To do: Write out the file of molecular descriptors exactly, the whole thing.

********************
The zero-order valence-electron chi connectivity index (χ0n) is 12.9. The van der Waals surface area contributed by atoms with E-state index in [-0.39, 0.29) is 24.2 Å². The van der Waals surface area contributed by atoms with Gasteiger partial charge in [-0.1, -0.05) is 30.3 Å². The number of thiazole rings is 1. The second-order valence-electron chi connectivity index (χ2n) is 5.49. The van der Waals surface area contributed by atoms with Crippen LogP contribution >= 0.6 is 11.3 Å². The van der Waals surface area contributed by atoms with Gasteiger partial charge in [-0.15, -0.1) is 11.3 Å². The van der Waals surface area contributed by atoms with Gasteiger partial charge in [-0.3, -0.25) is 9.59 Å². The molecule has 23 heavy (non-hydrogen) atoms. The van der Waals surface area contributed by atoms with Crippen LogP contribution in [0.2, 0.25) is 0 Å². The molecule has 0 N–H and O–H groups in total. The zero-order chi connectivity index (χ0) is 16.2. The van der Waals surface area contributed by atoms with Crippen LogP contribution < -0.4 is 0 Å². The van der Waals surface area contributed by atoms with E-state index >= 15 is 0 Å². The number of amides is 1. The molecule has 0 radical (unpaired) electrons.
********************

The zero-order valence-electron chi connectivity index (χ0n) is 12.9. The van der Waals surface area contributed by atoms with E-state index in [-0.39, 0.29) is 24.2 Å². The van der Waals surface area contributed by atoms with Gasteiger partial charge in [-0.1, -0.05) is 30.3 Å². The number of thiazole rings is 1. The second-order valence-electron chi connectivity index (χ2n) is 5.49. The van der Waals surface area contributed by atoms with Crippen LogP contribution >= 0.6 is 11.3 Å². The van der Waals surface area contributed by atoms with Gasteiger partial charge in [-0.15, -0.1) is 11.3 Å². The van der Waals surface area contributed by atoms with Gasteiger partial charge in [-0.3, -0.25) is 9.59 Å². The molecule has 23 heavy (non-hydrogen) atoms. The van der Waals surface area contributed by atoms with Crippen LogP contribution in [0.2, 0.25) is 0 Å². The molecule has 0 N–H and O–H groups in total. The zero-order chi connectivity index (χ0) is 16.2. The van der Waals surface area contributed by atoms with Crippen LogP contribution < -0.4 is 0 Å². The van der Waals surface area contributed by atoms with E-state index >= 15 is 0 Å². The number of amides is 1. The molecule has 0 radical (unpaired) electrons.